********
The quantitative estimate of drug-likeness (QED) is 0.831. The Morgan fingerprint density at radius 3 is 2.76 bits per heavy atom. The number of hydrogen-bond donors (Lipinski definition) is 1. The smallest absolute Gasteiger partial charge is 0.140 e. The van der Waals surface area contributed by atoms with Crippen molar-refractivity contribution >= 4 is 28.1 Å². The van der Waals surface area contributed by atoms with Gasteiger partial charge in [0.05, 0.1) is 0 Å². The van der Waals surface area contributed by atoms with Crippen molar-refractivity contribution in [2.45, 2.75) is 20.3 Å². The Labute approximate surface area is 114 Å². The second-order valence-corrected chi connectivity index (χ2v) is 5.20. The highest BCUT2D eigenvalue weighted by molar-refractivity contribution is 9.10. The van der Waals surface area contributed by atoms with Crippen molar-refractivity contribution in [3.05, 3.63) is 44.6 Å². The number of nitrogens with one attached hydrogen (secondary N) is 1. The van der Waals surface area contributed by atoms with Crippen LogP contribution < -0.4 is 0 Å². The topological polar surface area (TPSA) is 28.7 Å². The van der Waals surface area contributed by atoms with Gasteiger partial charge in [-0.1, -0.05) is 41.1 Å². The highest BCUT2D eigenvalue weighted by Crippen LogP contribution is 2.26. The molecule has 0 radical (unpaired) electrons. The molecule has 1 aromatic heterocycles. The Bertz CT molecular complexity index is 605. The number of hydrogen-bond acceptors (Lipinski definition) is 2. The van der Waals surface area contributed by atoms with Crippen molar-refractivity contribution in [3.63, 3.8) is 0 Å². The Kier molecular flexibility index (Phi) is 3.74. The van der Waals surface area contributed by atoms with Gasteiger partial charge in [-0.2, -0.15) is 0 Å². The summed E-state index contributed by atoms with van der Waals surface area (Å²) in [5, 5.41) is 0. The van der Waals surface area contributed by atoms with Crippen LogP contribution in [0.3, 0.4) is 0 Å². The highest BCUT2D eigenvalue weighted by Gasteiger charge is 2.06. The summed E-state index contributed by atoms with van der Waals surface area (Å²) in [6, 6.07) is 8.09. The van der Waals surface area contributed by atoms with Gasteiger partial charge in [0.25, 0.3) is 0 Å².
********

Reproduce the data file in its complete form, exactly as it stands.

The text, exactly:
The quantitative estimate of drug-likeness (QED) is 0.831. The Morgan fingerprint density at radius 3 is 2.76 bits per heavy atom. The number of hydrogen-bond donors (Lipinski definition) is 1. The smallest absolute Gasteiger partial charge is 0.140 e. The van der Waals surface area contributed by atoms with Crippen molar-refractivity contribution >= 4 is 28.1 Å². The van der Waals surface area contributed by atoms with Gasteiger partial charge in [0.05, 0.1) is 0 Å². The van der Waals surface area contributed by atoms with Crippen molar-refractivity contribution in [2.45, 2.75) is 20.3 Å². The Labute approximate surface area is 114 Å². The second-order valence-corrected chi connectivity index (χ2v) is 5.20. The highest BCUT2D eigenvalue weighted by molar-refractivity contribution is 9.10. The van der Waals surface area contributed by atoms with Crippen molar-refractivity contribution in [3.05, 3.63) is 44.6 Å². The number of nitrogens with one attached hydrogen (secondary N) is 1. The van der Waals surface area contributed by atoms with Crippen LogP contribution < -0.4 is 0 Å². The topological polar surface area (TPSA) is 28.7 Å². The van der Waals surface area contributed by atoms with Gasteiger partial charge in [-0.1, -0.05) is 41.1 Å². The highest BCUT2D eigenvalue weighted by Crippen LogP contribution is 2.26. The molecule has 0 radical (unpaired) electrons. The molecule has 1 aromatic heterocycles. The Bertz CT molecular complexity index is 605. The number of hydrogen-bond acceptors (Lipinski definition) is 2. The van der Waals surface area contributed by atoms with Crippen molar-refractivity contribution in [3.63, 3.8) is 0 Å². The Kier molecular flexibility index (Phi) is 3.74. The van der Waals surface area contributed by atoms with Gasteiger partial charge in [-0.2, -0.15) is 0 Å². The summed E-state index contributed by atoms with van der Waals surface area (Å²) in [5, 5.41) is 0. The van der Waals surface area contributed by atoms with Crippen LogP contribution in [0.3, 0.4) is 0 Å². The highest BCUT2D eigenvalue weighted by Gasteiger charge is 2.06. The summed E-state index contributed by atoms with van der Waals surface area (Å²) in [6, 6.07) is 8.09. The van der Waals surface area contributed by atoms with Gasteiger partial charge in [0.25, 0.3) is 0 Å².